Zhang diagnosed the girl and contacted the BC children’s hospital quickly enough to keep her alive, he said.

“She spent three days in the ICU.”

“It was Kawasaki disease,” Zhang interjected.

The community Zhang is leaving behind is not just Asian.

One Caucasian Canadian man arrived before Zuo had opened her store in the Horwood’s Mall this week.

“He came back again later just to sign the petition,” she said, nodding her head repeatedly.

“It’s a ripple effect that will start to affect everyone in this community,” said Li. “We can’t find a doctor. The people who signed that petition also can’t find a doctor. Xiu-Mei is not the only example. There’s a bigger impact here.

“To me, this is a quick fix. By removing this exam requirement, you don’t need to spend any money. It’s just a policy change. It’s a quick fix for the doctor shortage. And it would bring a benefit back to the community immediately.”

The petition is expected to grow, and it’s available at Daishu’s Jewelry and Gift, said Li.

“It’s not in our culture to be loud,” said Zhang.

She has started to accept living her life split between work in the Northwest Territories and her husband and two sons in the Yukon.

She was impressed when her past patients came to her, asking if they could speak out.

“It’s really warming,” she said. “all my patients’ support.”

But Zhang is ready to move on to a system that embraces her, she said.

“I am needed there and it is rewarding work,” she said. “My heart is torn apart. It’s not the community – it has given me so much love and support. It’s my profession’s regulatory system.

“I have been here 20 years. This is my community, my home. But now, coming back from NWT, it’s a different feeling.”

“We can see she’s happier and feeling more rewarded and valued in the NWT,” said Zuo.

The NWT is not far from here and we’re upset that we can’t have the same benefit, said Li.

Contact Roxanne Stasyszyn at

roxannes@yukon-news.com

Get local stories you won't find anywhere else right to your inbox.
Sign up here

Just Posted

Yukonomist Keith Halliday
Yukonomist: Are they coming?

One of COVID-19’s big economic questions is whether it will prompt a… Continue reading

Yukon MP Larry Bagnell, along with Yukon health and education delegates, announce a new medical research initiative via a Zoom conference on Jan. 21. (Screen shot)
New medical research unit at Yukon University launched

The SPOR SUPPORT Unit will implement patient-first research practices

Yukon First Nation Education Directorate members Bill Bennett, community engagement coordinator and Mobile Therapeutic Unit team lead, left, and Katherine Alexander, director of policy and analytics, speak to the News about the Mobile Therapeutic Unit that will provide education and health support to students in the communities. (yfned.ca)
Mobile Therapeutic Unit will bring education, health support to Indigenous rural students

The mobile unit will begin travelling to communities in the coming weeks

Premier Sandy Silver, left, and Chief Medical Officer of Health Dr. Brendan Hanley, speak during a live stream in Whitehorse on January 20, about the new swish and gargle COVID-19 tests. (Crystal Schick/Yukon News)
Swish and spit COVID-19 test now available in Yukon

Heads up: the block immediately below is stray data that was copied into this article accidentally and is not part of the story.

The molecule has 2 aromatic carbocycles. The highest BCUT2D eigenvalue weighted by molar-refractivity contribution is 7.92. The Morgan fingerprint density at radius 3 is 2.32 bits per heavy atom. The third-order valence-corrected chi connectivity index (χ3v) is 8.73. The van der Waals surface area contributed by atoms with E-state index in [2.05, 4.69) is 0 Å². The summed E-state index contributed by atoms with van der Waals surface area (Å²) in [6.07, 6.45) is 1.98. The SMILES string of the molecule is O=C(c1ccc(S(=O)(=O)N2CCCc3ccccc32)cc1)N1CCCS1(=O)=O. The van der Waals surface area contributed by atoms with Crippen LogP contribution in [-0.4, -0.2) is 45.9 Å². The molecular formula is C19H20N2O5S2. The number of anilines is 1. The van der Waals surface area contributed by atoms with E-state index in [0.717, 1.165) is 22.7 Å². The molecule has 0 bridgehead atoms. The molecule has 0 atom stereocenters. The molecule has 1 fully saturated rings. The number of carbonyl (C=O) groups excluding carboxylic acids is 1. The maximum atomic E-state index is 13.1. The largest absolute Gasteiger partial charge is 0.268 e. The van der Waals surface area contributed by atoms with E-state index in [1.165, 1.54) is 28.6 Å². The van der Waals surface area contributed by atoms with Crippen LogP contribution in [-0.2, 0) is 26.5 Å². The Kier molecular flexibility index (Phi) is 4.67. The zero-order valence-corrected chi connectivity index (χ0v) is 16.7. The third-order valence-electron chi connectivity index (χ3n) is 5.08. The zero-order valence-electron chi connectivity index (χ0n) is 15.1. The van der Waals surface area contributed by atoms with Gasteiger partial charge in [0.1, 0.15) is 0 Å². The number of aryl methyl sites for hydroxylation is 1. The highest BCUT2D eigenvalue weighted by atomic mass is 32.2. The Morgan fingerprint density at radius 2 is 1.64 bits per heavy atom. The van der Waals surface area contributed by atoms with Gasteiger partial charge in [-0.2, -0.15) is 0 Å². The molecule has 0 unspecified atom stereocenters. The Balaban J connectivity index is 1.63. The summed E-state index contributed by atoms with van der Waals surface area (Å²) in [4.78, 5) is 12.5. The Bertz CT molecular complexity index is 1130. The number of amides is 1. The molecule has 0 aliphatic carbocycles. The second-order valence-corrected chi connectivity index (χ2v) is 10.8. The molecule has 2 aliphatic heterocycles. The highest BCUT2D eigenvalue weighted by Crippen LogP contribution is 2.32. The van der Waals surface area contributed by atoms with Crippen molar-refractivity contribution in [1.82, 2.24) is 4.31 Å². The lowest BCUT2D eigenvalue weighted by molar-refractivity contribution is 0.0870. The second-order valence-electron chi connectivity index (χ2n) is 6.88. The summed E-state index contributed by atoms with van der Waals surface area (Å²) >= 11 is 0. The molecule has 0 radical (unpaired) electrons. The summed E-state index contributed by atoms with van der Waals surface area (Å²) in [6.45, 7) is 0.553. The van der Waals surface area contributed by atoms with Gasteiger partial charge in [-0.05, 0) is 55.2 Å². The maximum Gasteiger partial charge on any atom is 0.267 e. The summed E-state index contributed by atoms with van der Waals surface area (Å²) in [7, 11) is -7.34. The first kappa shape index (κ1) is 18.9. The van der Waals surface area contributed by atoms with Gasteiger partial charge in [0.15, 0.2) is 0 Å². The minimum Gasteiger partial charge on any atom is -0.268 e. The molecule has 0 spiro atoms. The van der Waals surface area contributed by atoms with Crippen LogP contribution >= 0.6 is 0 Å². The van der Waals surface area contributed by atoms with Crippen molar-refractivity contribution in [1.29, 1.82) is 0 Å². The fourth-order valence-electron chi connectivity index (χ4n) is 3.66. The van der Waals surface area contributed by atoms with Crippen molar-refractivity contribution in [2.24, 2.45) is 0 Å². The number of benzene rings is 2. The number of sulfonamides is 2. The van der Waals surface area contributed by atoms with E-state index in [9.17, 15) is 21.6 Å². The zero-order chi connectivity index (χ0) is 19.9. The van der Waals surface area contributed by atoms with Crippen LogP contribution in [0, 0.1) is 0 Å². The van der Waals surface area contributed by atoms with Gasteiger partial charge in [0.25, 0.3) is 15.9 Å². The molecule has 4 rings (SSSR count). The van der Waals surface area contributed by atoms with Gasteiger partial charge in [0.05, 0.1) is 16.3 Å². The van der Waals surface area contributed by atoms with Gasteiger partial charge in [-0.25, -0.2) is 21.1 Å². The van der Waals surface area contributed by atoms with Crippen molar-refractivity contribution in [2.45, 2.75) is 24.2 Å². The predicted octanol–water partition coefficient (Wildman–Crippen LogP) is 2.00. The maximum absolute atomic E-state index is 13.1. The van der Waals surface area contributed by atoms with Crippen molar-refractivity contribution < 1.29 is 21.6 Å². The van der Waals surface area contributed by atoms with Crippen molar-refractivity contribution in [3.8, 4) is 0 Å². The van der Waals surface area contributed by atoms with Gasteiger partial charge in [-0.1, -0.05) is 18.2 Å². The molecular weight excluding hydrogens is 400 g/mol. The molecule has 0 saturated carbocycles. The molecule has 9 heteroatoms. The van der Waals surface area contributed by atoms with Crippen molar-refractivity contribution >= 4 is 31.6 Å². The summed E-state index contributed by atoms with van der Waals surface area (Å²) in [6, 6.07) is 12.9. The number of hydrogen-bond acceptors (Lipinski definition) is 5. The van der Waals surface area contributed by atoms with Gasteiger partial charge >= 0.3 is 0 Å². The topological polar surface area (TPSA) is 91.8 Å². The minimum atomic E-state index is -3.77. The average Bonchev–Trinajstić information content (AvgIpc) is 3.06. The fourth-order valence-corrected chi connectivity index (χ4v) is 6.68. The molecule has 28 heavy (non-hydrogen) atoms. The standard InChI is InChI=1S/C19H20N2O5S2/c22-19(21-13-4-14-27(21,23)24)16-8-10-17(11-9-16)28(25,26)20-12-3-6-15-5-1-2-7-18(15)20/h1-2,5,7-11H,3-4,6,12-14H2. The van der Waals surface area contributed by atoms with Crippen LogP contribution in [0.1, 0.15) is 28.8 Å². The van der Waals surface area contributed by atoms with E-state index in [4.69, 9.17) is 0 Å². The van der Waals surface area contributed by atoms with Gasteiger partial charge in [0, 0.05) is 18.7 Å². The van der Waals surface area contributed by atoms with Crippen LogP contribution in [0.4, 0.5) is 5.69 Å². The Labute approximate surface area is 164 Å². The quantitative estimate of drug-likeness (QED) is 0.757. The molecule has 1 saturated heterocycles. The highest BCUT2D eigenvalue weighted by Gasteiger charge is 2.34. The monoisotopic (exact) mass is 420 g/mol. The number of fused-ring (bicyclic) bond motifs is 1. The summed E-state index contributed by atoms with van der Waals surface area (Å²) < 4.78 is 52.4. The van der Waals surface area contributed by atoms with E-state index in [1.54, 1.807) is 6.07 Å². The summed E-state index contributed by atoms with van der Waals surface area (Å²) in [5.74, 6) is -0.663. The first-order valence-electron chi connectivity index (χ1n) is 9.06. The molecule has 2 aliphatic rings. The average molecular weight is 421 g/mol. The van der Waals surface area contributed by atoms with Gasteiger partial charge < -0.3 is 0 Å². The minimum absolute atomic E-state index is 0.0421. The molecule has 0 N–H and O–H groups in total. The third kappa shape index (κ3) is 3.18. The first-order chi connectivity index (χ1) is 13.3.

Vaccination efforts continue in Whitehorse and smaller communities in the territory

The Royal Canadian Mounted Police detachment in Faro photgraphed in 2016. Faro will receive a new RCMP detachment in 2022, replacing the decades-old building currently accommodating officers. (Joel Krahn/Yukon News file)
Faro RCMP tagged for new detachment

Faro will receive a new RCMP detachment in 2022, replacing the decades-old… Continue reading

In a Jan. 18 announcement, the Yukon government said the shingles vaccine is now being publicly funded for Yukoners between age 65 and 70, while the HPV vaccine program has been expanded to all Yukoners up to and including age 26. (1213rf.com)
Changes made to shingles, HPV vaccine programs

Pharmacists in the Yukon can now provide the shingles vaccine and the… Continue reading

Parking attendant Const. Ouellet puts a parking ticket on the windshield of a vehicle in downtown Whitehorse on Dec. 6, 2018. The City of Whitehorse is hoping to write of nearly $300,000 in outstanding fees, bylaw fines and court fees, $20,225 of which is attributed to parking fines issued to non-Yukon license plates. (Crystal Schick/Yukon News file)
City of Whitehorse could write off nearly $300,000

The City of Whitehorse could write off $294,345 in outstanding fees, bylaw… Continue reading

Grants available to address gender-based violence

Organizations could receive up to $200,000

In this illustration, artist-journalist Charles Fripp reveals the human side of tragedy on the Stikine trail to the Klondike in 1898. A man chases his partner around the tent with an axe, while a third man follows, attempting to intervene. (The Daily Graphic/July 27, 1898)
History Hunter: Charles Fripp — gold rush artist

The Alaskan coastal town of Wrangell was ill-equipped for the tide of… Continue reading

A man walks passed the polling place sign at city hall in Whitehorse on Oct. 18, 2018. While Whitehorse Mayor Dan Curtis is now setting his sights on the upcoming territorial election, other members of council are still pondering their election plans for the coming year. (Crystal Schick/Yukon News file)
Councillors undecided on election plans

Municipal vote set for Oct. 21

Whitehorse City Hall. (Joel Krahn/Yukon News file)
City hall, briefly

A look at decicions made by Whitehorse city council this week.

A file photo of grizzly bear along the highway outside Dawson City. Yukon conservation officers euthanized a grizzly bear Jan. 15 that was originally sighted near Braeburn. (Alistair Maitland/Yukon News file)
Male grizzly euthanized near Braeburn

Yukon conservation officers have euthanized a grizzly bear that was originally sighted… Continue reading

Most Read